# Strong Law Of Large Numbers For Bounded Observations

Consider the following forecasting game (the *Bounded Forecasting Game*):

**Players**: Reality, Forecaster, Sceptic**Protocol**:`⚠ $\quad$`

`⚠ $\mathcal{K}_0:=1$`

.`⚠ $\quad$`

FOR `⚠ $n=1,2,...$`

:`⚠ $\quad$`

`⚠ $\quad$`

Forecaster announces `⚠ $m_n\in[-1,1]$`

`⚠ $\quad$`

`⚠ $\quad$`

Sceptic announces `⚠ $M_n\in\mathbb{R}$`

`⚠ $\quad$`

`⚠ $\quad$`

Reality announces `⚠ $x_n\in[-1,1]$`

`⚠ $\quad$`

`⚠ $\quad$`

`⚠ $\mathcal{K}_n:=\mathcal{K}_{n-1}+M_n(x_n-m_n)$`

**Winner**: Sceptic wins if `⚠ $\mathcal{K}_n$`

is never negative and either
`⚠ $\lim_{n\to\infty}\frac{1}{n}\sum_{i=1}^n (x_i-m_i) = 0$`

or `⚠ $\lim_{n\to\infty}\mathcal{K}_n=\infty$`

holds.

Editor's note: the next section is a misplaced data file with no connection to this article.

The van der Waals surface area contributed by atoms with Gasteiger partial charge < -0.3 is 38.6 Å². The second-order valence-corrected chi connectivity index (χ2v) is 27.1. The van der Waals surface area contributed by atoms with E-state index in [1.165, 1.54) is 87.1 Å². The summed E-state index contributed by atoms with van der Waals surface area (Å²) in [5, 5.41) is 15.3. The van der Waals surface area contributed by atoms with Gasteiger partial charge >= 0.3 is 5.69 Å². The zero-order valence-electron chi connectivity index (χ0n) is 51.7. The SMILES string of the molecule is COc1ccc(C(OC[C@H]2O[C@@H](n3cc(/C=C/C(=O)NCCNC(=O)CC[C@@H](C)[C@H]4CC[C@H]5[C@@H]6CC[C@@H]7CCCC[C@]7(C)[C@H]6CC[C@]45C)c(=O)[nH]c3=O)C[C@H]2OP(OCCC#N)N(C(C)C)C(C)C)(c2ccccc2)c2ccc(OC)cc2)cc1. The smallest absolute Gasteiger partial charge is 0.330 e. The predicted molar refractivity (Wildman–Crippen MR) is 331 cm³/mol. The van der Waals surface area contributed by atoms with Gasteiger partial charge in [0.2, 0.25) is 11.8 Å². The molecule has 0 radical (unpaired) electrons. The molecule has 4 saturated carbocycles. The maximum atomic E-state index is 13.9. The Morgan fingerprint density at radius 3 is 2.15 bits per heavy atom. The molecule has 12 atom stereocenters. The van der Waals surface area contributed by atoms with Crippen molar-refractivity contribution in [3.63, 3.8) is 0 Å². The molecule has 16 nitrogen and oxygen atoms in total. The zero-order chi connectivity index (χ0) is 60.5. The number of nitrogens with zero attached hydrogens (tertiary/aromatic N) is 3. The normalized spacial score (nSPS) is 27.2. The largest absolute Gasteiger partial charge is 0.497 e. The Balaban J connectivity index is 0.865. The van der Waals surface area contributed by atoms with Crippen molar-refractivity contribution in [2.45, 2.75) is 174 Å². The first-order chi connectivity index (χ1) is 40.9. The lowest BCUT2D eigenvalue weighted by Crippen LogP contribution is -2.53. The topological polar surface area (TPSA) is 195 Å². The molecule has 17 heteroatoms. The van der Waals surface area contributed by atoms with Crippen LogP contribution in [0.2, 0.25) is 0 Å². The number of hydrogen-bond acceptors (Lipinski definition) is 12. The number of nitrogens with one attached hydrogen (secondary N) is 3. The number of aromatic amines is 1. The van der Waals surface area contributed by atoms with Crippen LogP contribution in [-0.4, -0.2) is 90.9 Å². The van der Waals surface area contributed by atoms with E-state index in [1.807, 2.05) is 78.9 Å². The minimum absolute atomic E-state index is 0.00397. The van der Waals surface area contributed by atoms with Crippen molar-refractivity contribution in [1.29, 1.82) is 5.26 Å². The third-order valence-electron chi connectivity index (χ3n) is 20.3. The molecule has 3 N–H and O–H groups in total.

**Theorem** *Sceptic has a winning strategy.*

This theorem easily implies the usual measure-theoretic strong law of large numbers for bounded independent random variables `⚠ $x_n$`

with means `⚠ $m_n$`

(more generally, for bounded random variables `⚠ $x_n$`

with conditional means `⚠ $m_n$`

). Indeed, if Reality produces `⚠ $x_n$`

stochastically from a distribution with the mean value (given the past) `⚠ $m_n$`

, `⚠ $\mathcal{K}_n$`

will be a martingale, and one can apply Ville's inequality.

### Bibliography

- Glenn Shafer and Vladimir Vovk.
*Probability and finance: It's only a game!*. New York: Wiley, 2001. Section 3.2.